The increasing popularity of AMOLED panels has led to shortages of supply, prompting firms to develop the market to cope with demand in 2011.
Firms in Taiwan, Korea and Japan will actively develop the AMOLED panel market, while China is set to develop the supply chain for OLED.
Samsung Mobile Display is currently the leader in the AMOLED panel market, starting mass production in 2009 at its 4.5G plant, which has seen the panels becoming very popular for high-end phones.
Samsung accounts for over 90 percent of the total market in 2010, meaning that there are not many options to deal with the increase in demand from vendors.
It is thought that Samsung will begin producing AMOLED panels at its 5.5G plant next year, as well as a number of other firms increasing output, meaning that shipments will potentially reach 168 million units. It is likely that Samsung will see its share decrease to around 70 percent of the market as this happens, though Korea-based makers in general will still see in the region of 80 percent.
Taiwanese firm AUO, considered the most active player among Taiwan-based manufacturers developing AMOLED panels, is set use two 3.5G plants alongside a 4.5G plant held by its Singapore subsidiary. It is thought, says Digitimes, that it may transfer another 4G or even a 6G plant for AMOLED production.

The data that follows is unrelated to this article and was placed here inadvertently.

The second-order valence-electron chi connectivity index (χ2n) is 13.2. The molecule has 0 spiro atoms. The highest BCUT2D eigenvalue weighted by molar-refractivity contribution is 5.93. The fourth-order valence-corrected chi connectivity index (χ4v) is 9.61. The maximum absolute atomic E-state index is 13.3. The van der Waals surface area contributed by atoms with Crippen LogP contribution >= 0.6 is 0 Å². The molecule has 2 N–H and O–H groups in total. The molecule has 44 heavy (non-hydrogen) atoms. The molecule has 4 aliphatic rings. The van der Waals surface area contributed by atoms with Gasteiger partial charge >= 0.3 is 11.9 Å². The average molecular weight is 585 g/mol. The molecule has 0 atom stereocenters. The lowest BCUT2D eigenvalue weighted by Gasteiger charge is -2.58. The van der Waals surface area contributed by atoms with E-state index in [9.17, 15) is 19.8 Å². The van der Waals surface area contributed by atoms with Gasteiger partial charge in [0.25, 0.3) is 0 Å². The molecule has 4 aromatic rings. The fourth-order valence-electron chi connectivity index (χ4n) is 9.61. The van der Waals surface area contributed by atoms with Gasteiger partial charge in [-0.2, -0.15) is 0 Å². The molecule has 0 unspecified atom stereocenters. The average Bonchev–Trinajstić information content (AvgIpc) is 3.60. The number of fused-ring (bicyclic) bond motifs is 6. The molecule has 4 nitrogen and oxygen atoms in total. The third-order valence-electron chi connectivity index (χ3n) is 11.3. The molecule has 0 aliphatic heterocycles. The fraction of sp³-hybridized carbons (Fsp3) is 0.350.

Chimei Innolux will also use a 3.5G plant, while Wintek is apparently interested in transferring its 3G line.
China is currently developing a supply chain for OLED, with many research facilities developing OLED.
The majority of this increased production will be to cope with demand for AMOLED panels for handsets however, as it is not expected that AMOLED will be gracing many of the TV sets being widely bought anytime soon, according to a display analyst at Meko.
Goksen Sertler believes that the technology will need considerable investment before it ready to become anything other than a niche product in terms of TV screens.
Speaking to TechEye, Sertler says: “Having seen a prototype Samsung screen at CES it is clear that they can offer fantastic picture quality, for 3D and standard viewing, perhaps better quality than LCD and plasma screens.
“However I don’t see any evidence, at this moment, that it will be anything other than a niche product.”
Sertler noted that LG currently ship a very small number of AMOLED screens, amounting to less than 1,000 per quarter at the moment.
“While LG are shipping a small amount at the moment, and will likely continue to do so in 2011, it will probably be 2012 before many other products are on the market. With this in mind it is difficult to say how much of an impact AMOLED will actually have on the television screen market, though if there were to be more investment in production then it would mean that it could make the technology more accessible to consumers.
“However firms are currently investing more into, for example, LCD screens.”